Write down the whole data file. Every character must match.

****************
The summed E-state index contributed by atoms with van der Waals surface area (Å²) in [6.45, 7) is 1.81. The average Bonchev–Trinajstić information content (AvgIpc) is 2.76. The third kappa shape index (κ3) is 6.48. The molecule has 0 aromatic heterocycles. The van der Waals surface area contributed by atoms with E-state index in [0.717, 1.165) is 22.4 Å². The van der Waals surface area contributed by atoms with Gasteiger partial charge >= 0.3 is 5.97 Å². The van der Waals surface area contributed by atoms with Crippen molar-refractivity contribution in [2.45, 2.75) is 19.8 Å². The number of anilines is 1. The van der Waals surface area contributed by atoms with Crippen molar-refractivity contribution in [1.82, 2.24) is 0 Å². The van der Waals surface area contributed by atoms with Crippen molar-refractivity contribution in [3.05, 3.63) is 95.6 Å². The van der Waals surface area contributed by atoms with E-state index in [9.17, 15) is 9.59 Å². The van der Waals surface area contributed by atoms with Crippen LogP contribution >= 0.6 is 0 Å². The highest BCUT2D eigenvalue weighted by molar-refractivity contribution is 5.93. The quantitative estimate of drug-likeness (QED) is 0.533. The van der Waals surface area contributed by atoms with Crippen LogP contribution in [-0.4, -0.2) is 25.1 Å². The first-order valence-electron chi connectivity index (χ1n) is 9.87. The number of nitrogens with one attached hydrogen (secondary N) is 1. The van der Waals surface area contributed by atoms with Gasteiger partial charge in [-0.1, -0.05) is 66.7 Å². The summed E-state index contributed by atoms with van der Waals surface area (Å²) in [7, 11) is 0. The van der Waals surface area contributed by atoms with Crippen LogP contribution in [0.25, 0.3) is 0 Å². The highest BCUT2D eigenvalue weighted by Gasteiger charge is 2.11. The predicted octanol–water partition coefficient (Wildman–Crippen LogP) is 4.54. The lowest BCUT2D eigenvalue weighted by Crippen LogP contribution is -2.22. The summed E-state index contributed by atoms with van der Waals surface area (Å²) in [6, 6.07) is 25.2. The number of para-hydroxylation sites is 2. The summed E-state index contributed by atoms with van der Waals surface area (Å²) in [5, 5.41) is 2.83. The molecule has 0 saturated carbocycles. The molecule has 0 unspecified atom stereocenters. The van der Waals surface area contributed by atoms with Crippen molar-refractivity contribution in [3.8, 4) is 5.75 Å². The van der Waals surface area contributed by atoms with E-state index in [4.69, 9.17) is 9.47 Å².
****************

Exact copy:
The summed E-state index contributed by atoms with van der Waals surface area (Å²) in [6.45, 7) is 1.81. The average Bonchev–Trinajstić information content (AvgIpc) is 2.76. The third kappa shape index (κ3) is 6.48. The molecule has 0 aromatic heterocycles. The van der Waals surface area contributed by atoms with E-state index in [0.717, 1.165) is 22.4 Å². The van der Waals surface area contributed by atoms with Gasteiger partial charge >= 0.3 is 5.97 Å². The van der Waals surface area contributed by atoms with Crippen molar-refractivity contribution in [2.45, 2.75) is 19.8 Å². The number of anilines is 1. The van der Waals surface area contributed by atoms with Crippen molar-refractivity contribution in [1.82, 2.24) is 0 Å². The van der Waals surface area contributed by atoms with Crippen molar-refractivity contribution in [3.05, 3.63) is 95.6 Å². The van der Waals surface area contributed by atoms with E-state index in [9.17, 15) is 9.59 Å². The van der Waals surface area contributed by atoms with Crippen LogP contribution >= 0.6 is 0 Å². The highest BCUT2D eigenvalue weighted by molar-refractivity contribution is 5.93. The quantitative estimate of drug-likeness (QED) is 0.533. The van der Waals surface area contributed by atoms with Crippen LogP contribution in [-0.4, -0.2) is 25.1 Å². The first-order valence-electron chi connectivity index (χ1n) is 9.87. The number of nitrogens with one attached hydrogen (secondary N) is 1. The van der Waals surface area contributed by atoms with Gasteiger partial charge in [-0.1, -0.05) is 66.7 Å². The summed E-state index contributed by atoms with van der Waals surface area (Å²) in [7, 11) is 0. The van der Waals surface area contributed by atoms with Crippen LogP contribution in [0.25, 0.3) is 0 Å². The highest BCUT2D eigenvalue weighted by Gasteiger charge is 2.11. The predicted octanol–water partition coefficient (Wildman–Crippen LogP) is 4.54. The lowest BCUT2D eigenvalue weighted by Crippen LogP contribution is -2.22. The summed E-state index contributed by atoms with van der Waals surface area (Å²) in [6, 6.07) is 25.2. The number of para-hydroxylation sites is 2. The summed E-state index contributed by atoms with van der Waals surface area (Å²) in [5, 5.41) is 2.83. The molecule has 0 saturated carbocycles. The molecule has 0 unspecified atom stereocenters. The van der Waals surface area contributed by atoms with Crippen molar-refractivity contribution in [3.8, 4) is 5.75 Å². The van der Waals surface area contributed by atoms with E-state index in [4.69, 9.17) is 9.47 Å².